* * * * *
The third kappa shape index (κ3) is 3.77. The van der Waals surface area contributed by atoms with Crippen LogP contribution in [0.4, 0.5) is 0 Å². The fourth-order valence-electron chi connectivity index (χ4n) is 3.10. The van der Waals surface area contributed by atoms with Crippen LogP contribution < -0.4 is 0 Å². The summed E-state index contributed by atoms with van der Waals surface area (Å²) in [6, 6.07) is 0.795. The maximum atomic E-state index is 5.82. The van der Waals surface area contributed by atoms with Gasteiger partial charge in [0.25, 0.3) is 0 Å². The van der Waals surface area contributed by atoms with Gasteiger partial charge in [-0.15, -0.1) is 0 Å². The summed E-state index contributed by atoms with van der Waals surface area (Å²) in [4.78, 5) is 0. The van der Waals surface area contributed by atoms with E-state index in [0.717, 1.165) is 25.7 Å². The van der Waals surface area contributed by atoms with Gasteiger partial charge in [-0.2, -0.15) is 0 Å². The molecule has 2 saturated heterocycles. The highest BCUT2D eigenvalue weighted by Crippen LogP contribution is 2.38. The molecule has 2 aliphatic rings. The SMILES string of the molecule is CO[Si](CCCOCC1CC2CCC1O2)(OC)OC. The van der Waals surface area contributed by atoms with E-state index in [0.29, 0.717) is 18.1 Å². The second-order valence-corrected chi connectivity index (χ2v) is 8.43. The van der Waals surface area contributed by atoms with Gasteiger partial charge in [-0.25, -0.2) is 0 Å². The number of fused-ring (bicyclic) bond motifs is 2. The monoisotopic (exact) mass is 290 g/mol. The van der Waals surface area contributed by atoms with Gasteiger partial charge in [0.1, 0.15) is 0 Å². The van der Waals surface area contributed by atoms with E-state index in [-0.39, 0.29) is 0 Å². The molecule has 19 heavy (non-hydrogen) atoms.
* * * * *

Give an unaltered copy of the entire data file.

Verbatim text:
The third kappa shape index (κ3) is 3.77. The van der Waals surface area contributed by atoms with Crippen LogP contribution in [0.4, 0.5) is 0 Å². The fourth-order valence-electron chi connectivity index (χ4n) is 3.10. The van der Waals surface area contributed by atoms with Crippen LogP contribution < -0.4 is 0 Å². The summed E-state index contributed by atoms with van der Waals surface area (Å²) in [6, 6.07) is 0.795. The maximum atomic E-state index is 5.82. The van der Waals surface area contributed by atoms with Gasteiger partial charge in [0.25, 0.3) is 0 Å². The van der Waals surface area contributed by atoms with Gasteiger partial charge in [-0.15, -0.1) is 0 Å². The summed E-state index contributed by atoms with van der Waals surface area (Å²) in [4.78, 5) is 0. The van der Waals surface area contributed by atoms with E-state index in [0.717, 1.165) is 25.7 Å². The van der Waals surface area contributed by atoms with Gasteiger partial charge in [-0.2, -0.15) is 0 Å². The molecule has 2 saturated heterocycles. The highest BCUT2D eigenvalue weighted by Crippen LogP contribution is 2.38. The molecule has 2 aliphatic rings. The SMILES string of the molecule is CO[Si](CCCOCC1CC2CCC1O2)(OC)OC. The van der Waals surface area contributed by atoms with E-state index in [0.29, 0.717) is 18.1 Å². The second-order valence-corrected chi connectivity index (χ2v) is 8.43. The van der Waals surface area contributed by atoms with Gasteiger partial charge in [-0.25, -0.2) is 0 Å². The number of fused-ring (bicyclic) bond motifs is 2. The monoisotopic (exact) mass is 290 g/mol. The van der Waals surface area contributed by atoms with Gasteiger partial charge in [0.1, 0.15) is 0 Å². The van der Waals surface area contributed by atoms with E-state index in [-0.39, 0.29) is 0 Å². The molecule has 19 heavy (non-hydrogen) atoms.